All The Young Dudes! 03 September 2020
There was a significant and historic move this week when the country’s President Sheikh Khalifa bin Zayed Al Nahyan issued a federal decree “abolishing the Federal Law No. 15 of 1972 regarding boycotting Israel and the penalties thereof”. This will undoubtedly lead the way to expanding diplomatic and commercial cooperation with Israel and from the date of the announcement “it will be permissible to enter, exchange or possess Israeli goods and products of all kinds in the UAE and trade in them.” It is inevitable that the decree will benefit many sectors, including trade, travel, tourism, e-commerce and energy and could act as a catalyst to a quicker economic recovery post Covid-19. There is every chance that the new relationship could see a marked improvement in the Dubai housing market, as Israelis may well see Dubai as an attractive investment prospect.
Latest data indicates that Dubai’s property sector contributes over US$ 4.2 billion to the emirate’s economy, equating to 7.4% of its GDP. There is no doubt that the latest peace deal with Israel – an untapped market – will benefit the sector which just before the onset of Covid-19 had shown signs of growth. There is every chance that Israel will be the source of an influx of new money which will push prices northwards, resulting in the disconnect between supply and demand diminishing. This will not only be via direct purchases of local real estate but Israeli investment in many sectors of the economy – including the four ‘Ts”, tourism, trade, travel and telecommunications – will prove a fillip for the emirate’s prosperity. This in turn will see an indirect benefit for the Dubai property market, as new businesses take root and more professional people and entrepreneurs move to Dubai which will absorb surplus inventory and create more demand for residential units.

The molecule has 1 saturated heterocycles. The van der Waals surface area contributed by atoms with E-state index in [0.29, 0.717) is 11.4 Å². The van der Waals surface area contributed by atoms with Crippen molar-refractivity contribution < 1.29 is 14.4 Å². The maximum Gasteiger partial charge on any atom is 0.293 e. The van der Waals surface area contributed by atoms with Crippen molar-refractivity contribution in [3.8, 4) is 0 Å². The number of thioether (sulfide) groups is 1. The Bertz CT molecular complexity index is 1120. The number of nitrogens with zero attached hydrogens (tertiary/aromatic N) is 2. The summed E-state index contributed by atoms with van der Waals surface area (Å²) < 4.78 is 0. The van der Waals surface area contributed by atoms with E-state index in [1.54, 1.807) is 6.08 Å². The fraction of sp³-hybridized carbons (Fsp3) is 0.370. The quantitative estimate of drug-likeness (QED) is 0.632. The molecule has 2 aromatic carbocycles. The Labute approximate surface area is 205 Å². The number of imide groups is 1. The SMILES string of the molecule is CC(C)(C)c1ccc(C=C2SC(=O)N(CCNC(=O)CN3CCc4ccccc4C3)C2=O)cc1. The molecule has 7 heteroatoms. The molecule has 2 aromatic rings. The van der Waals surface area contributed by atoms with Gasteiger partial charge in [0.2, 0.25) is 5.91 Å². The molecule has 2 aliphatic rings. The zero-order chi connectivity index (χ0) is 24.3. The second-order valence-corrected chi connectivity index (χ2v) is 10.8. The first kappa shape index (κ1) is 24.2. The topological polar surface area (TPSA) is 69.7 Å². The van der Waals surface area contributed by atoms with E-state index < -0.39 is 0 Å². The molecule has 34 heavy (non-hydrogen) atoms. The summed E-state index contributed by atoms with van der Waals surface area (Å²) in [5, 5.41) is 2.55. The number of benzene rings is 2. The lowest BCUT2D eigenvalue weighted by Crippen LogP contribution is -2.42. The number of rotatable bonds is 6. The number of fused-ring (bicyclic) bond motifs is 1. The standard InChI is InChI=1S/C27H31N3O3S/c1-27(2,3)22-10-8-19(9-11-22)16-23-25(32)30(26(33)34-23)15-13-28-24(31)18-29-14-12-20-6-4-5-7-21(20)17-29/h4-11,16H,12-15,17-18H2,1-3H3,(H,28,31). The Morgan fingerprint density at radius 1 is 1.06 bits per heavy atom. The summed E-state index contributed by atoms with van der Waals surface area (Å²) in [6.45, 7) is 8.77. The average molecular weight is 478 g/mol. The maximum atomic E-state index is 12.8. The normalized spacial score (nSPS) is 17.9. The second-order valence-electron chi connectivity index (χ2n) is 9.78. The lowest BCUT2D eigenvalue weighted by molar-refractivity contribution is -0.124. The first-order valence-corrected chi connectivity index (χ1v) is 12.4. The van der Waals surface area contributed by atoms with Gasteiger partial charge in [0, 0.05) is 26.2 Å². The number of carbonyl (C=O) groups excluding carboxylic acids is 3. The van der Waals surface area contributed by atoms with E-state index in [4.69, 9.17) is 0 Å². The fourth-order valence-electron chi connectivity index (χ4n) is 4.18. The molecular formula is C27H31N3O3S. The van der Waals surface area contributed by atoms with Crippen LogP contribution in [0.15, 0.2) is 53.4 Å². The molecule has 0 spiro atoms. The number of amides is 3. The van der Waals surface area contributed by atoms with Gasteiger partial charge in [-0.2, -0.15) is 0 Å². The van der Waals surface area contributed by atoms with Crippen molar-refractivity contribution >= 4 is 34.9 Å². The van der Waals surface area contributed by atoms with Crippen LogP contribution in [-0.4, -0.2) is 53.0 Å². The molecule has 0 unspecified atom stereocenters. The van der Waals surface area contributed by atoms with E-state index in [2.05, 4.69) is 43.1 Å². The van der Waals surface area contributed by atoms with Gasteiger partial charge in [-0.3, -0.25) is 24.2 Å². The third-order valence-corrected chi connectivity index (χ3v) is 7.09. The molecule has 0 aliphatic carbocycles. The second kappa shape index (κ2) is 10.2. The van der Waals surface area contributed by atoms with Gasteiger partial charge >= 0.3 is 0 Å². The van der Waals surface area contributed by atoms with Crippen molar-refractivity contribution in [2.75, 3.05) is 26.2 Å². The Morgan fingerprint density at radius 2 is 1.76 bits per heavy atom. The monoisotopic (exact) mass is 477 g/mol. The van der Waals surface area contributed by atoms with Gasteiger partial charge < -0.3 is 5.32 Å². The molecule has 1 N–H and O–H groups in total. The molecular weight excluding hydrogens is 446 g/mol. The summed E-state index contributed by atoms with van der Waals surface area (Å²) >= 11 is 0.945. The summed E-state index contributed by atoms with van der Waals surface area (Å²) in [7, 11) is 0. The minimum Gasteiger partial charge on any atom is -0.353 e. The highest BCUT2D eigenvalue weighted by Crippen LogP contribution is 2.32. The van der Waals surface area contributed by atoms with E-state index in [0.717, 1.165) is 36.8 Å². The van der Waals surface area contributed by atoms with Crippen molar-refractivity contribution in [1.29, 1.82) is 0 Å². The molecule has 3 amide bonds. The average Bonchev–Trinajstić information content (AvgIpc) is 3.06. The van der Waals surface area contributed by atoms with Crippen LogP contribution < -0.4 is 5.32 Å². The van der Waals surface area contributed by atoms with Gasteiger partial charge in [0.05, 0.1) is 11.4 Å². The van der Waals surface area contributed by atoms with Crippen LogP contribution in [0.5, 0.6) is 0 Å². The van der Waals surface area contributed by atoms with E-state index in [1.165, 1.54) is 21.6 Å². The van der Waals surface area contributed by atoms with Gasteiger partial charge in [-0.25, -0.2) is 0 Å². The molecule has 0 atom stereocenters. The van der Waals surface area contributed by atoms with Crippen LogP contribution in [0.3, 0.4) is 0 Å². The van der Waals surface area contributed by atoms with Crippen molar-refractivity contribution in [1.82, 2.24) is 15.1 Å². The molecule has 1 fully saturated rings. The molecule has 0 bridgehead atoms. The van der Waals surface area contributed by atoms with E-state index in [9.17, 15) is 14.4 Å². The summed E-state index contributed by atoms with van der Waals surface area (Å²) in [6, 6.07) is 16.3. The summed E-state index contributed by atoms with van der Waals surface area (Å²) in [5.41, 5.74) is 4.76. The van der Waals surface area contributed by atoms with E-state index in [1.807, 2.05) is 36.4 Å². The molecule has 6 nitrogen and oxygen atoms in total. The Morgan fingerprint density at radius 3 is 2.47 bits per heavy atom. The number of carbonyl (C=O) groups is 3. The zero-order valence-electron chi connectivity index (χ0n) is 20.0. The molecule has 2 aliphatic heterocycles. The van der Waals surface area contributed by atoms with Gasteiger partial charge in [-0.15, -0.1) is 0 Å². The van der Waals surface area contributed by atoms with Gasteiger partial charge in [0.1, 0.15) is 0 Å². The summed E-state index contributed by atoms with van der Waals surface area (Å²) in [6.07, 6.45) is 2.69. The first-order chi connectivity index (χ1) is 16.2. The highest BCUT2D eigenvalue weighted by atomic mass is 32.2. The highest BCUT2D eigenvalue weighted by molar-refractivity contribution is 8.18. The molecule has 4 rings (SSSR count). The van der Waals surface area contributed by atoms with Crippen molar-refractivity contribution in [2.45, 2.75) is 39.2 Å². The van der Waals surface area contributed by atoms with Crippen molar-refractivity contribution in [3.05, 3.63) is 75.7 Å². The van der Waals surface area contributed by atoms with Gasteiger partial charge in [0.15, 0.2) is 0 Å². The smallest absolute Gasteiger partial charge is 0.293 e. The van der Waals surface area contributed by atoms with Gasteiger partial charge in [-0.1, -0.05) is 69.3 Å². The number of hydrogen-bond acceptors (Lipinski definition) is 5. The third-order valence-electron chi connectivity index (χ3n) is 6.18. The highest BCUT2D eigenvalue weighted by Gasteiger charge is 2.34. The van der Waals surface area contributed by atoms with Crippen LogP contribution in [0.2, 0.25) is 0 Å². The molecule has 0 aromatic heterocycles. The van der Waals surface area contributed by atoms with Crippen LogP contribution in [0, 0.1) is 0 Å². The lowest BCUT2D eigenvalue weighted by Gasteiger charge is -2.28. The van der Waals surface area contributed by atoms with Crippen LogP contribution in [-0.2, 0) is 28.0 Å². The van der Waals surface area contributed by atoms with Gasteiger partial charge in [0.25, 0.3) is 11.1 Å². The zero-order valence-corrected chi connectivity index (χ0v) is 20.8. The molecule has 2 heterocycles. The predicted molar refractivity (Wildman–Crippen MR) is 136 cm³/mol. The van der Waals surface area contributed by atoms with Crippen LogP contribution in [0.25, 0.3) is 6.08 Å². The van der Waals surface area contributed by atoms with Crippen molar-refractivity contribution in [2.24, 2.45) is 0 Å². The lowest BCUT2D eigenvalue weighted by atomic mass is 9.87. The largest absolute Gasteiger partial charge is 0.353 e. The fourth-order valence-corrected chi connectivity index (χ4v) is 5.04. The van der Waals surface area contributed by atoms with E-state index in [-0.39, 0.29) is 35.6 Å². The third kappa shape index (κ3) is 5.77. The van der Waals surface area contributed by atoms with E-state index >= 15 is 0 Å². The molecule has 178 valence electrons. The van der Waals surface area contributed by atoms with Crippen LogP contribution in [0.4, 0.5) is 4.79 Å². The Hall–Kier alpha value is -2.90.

The new report from the portal Property Finder shows that August, traditionally a slow month for Dubai real estate, posted 2.5k sales transactions, valued at US$ 1.3 billion – increases of 2.2% and 11.3% on a monthly and annual basis. The improvement in business has been put down to a combination of pent up demand, attractive pricing and the fact that many residents are eschewing their normal summer overseas holidays. A breakdown of the figures shows that 68.4% were in the secondary market, whilst 31.6% were off-plan, and that there were 1.2k mortgages, valued at over US$ 2.8 billion. As it seems that there are fewer new projects being launched, as the market tries to find equilibrium between the current over supply and demand, (estimated at 70k units), this has led to a 22.4% annual increase in the secondary market.
The Property Finder data found that there had been increased demand for larger units, as a direct result of the Covid-driven lockdown, whilst the volume of sales transaction for both studios and 1 B/R apartments declined by 34% and 10%, the volume of transactions for 3, 4 and 5-B/R apartments increased by 9%, 20% and 15%, respectively. The leading five off-plan transactions were found in Jumeirah Village Circle, Business Bay, Palm Jumeirah, Arjan and International City, whilst the main secondary market properties were sold in Town Square, Dubai Marina, Dubailand, Downtown Dubai and Dubai Sports City.
One of the few launches this year is Azizi Developments’ US$ 95 million, 587-unit Creek Views II on the shores of the Creek in Dubai Healthcare City. Prices for the 116 studios, 436 1 B/R and 35 2 B/R start at US$ 108k, US$ 152k and US$ 206k. The latest project will also feature two swimming pools, a sauna, a steam room, a fully equipped gym, and a children’s play area.
The recent Eid break proved a boon for Dubai hotels that had been witnessing very poor occupancy rates, some as low as 20%, for most of the summer. The last two weeks of August saw many properties reaching the 60% – and some up to 90% occupancy levels – during the Eid Al Adha. It is expected that average room rates will hover around the US$ 100 level into September, then moving higher, if – and when – the overseas holiday traffic gains traction from October.